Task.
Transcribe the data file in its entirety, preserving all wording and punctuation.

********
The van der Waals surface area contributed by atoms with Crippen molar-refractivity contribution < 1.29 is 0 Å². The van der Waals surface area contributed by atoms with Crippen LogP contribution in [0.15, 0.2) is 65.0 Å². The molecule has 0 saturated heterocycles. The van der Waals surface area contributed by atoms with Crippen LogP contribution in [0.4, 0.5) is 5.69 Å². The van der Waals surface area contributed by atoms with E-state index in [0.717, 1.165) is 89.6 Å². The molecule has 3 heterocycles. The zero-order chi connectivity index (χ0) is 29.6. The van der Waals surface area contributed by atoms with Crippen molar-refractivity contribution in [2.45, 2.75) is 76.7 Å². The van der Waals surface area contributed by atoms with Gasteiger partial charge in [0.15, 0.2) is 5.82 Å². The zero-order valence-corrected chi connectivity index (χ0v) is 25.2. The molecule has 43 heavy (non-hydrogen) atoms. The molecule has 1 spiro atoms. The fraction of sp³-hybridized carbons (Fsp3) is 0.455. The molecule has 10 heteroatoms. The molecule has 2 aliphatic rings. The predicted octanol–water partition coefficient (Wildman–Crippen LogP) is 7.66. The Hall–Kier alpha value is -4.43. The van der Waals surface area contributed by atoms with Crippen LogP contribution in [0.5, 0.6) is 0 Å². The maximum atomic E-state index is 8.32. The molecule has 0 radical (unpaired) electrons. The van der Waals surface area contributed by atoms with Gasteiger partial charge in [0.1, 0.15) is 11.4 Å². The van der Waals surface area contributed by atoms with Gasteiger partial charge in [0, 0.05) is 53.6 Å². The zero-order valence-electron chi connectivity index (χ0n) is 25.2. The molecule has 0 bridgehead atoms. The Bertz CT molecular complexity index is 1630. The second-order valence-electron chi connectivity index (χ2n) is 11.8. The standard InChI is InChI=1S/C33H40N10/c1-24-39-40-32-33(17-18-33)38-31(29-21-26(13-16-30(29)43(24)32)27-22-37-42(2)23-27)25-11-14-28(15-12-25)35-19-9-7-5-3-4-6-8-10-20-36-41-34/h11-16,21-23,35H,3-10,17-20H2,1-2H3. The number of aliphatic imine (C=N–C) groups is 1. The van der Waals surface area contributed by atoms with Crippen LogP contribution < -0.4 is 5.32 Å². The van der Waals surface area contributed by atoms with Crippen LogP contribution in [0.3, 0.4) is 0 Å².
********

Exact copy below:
The van der Waals surface area contributed by atoms with Crippen molar-refractivity contribution < 1.29 is 0 Å². The van der Waals surface area contributed by atoms with Crippen LogP contribution in [0.15, 0.2) is 65.0 Å². The molecule has 0 saturated heterocycles. The van der Waals surface area contributed by atoms with Crippen LogP contribution in [0.4, 0.5) is 5.69 Å². The van der Waals surface area contributed by atoms with E-state index in [0.717, 1.165) is 89.6 Å². The molecule has 3 heterocycles. The zero-order chi connectivity index (χ0) is 29.6. The van der Waals surface area contributed by atoms with Crippen molar-refractivity contribution in [2.45, 2.75) is 76.7 Å². The van der Waals surface area contributed by atoms with Gasteiger partial charge in [0.15, 0.2) is 5.82 Å². The zero-order valence-corrected chi connectivity index (χ0v) is 25.2. The molecule has 43 heavy (non-hydrogen) atoms. The molecule has 1 spiro atoms. The fraction of sp³-hybridized carbons (Fsp3) is 0.455. The molecule has 10 heteroatoms. The molecule has 2 aliphatic rings. The predicted octanol–water partition coefficient (Wildman–Crippen LogP) is 7.66. The Hall–Kier alpha value is -4.43. The van der Waals surface area contributed by atoms with Crippen LogP contribution in [0.5, 0.6) is 0 Å². The maximum atomic E-state index is 8.32. The molecule has 0 radical (unpaired) electrons. The van der Waals surface area contributed by atoms with Gasteiger partial charge in [0.1, 0.15) is 11.4 Å². The van der Waals surface area contributed by atoms with Gasteiger partial charge in [0, 0.05) is 53.6 Å². The zero-order valence-electron chi connectivity index (χ0n) is 25.2. The molecule has 0 bridgehead atoms. The Bertz CT molecular complexity index is 1630. The second-order valence-electron chi connectivity index (χ2n) is 11.8. The standard InChI is InChI=1S/C33H40N10/c1-24-39-40-32-33(17-18-33)38-31(29-21-26(13-16-30(29)43(24)32)27-22-37-42(2)23-27)25-11-14-28(15-12-25)35-19-9-7-5-3-4-6-8-10-20-36-41-34/h11-16,21-23,35H,3-10,17-20H2,1-2H3. The number of aliphatic imine (C=N–C) groups is 1. The van der Waals surface area contributed by atoms with Crippen LogP contribution < -0.4 is 5.32 Å². The van der Waals surface area contributed by atoms with Crippen LogP contribution in [0.3, 0.4) is 0 Å².